Among a number of subjects covered at a brown-bag lunch discussion with Shoreline Community College President Lee Lambert, the one that drew the most attention was the likelihood that immediate budget cuts won’t be needed.
“Thanks to the Senate, it looks like we’re over the biggest hurdle,” Lambert said at the noon, Friday, Aug. 6, 2010 gathering in the PUB Quiet Dining Room. “The Medicaid money fills a huge gap for the state. It suspends, I hope, the need to make immediate reductions.” (See related story).
Lambert cautioned that state economic conditions could still change and impact the college budget. “Things could go the other way this fall,” he said, adding that he has asked the vice presidents to think about contingencies if the threat of midyear cuts returns.
Lambert agreed with a comment from faculty member Gary Parks that the state’s Congressional delegates are deserving of thanks for their roles in securing the federal stop-gap funding that, if not derailed, helps the state and college budgets.
While concern over immediate reductions was paramount, Lambert also wanted to talk about and remind that despite the uncertainty, “A lot of good things are happening here.”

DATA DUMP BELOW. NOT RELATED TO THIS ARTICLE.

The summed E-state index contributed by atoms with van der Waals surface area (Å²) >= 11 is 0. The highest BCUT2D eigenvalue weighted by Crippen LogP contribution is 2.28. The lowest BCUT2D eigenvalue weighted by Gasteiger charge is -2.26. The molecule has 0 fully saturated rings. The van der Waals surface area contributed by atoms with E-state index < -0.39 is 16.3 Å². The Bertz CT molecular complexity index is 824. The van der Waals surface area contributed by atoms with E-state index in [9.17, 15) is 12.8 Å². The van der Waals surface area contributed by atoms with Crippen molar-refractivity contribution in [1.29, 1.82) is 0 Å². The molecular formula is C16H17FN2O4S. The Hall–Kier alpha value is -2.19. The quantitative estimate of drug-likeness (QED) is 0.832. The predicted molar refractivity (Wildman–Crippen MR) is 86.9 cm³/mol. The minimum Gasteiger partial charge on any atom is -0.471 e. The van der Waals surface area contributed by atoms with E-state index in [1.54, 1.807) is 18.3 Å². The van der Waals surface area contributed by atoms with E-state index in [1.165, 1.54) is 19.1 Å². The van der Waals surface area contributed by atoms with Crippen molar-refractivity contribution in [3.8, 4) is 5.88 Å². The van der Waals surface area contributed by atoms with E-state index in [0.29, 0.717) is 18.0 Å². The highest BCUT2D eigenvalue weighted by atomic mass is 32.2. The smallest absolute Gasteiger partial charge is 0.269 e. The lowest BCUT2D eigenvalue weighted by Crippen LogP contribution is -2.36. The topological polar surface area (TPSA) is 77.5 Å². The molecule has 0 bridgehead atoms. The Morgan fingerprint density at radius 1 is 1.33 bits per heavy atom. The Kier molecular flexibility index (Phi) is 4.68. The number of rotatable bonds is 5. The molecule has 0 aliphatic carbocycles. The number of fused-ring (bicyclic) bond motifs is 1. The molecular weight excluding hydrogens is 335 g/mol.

Lambert mentioned that he spoke Friday morning with partners in NC3, the National Coalition of Certification Centers. The national public-private partnership is a collaboration of education and industry around new and emerging technology skills in the transportation, aviation and energy industry sectors. The goal is to develop skills certifications that bridge training and employment environments.
“We’re one of the leadership schools in this effort,” Lambert said. Unfortunately, Lambert said, involvement in such efforts means he has to be gone from campus. “To do that, I can’t be here. And, I need to pull in others, like (Dean) Susan Hoyne, which means they are gone.”
In that environment, Lambert said the vice presidents become even more important in running the day-to-day operations of the college.
Lambert mentioned the school’s Professional Automotive Training Center as a prime example of how partnerships benefit students and the community. “If we want to do more like that, say in Music Tech for example, who do we know that we can develop those partnerships?” he said. “It can’t just be me; it has to be all of us, a total effort that gets us there.”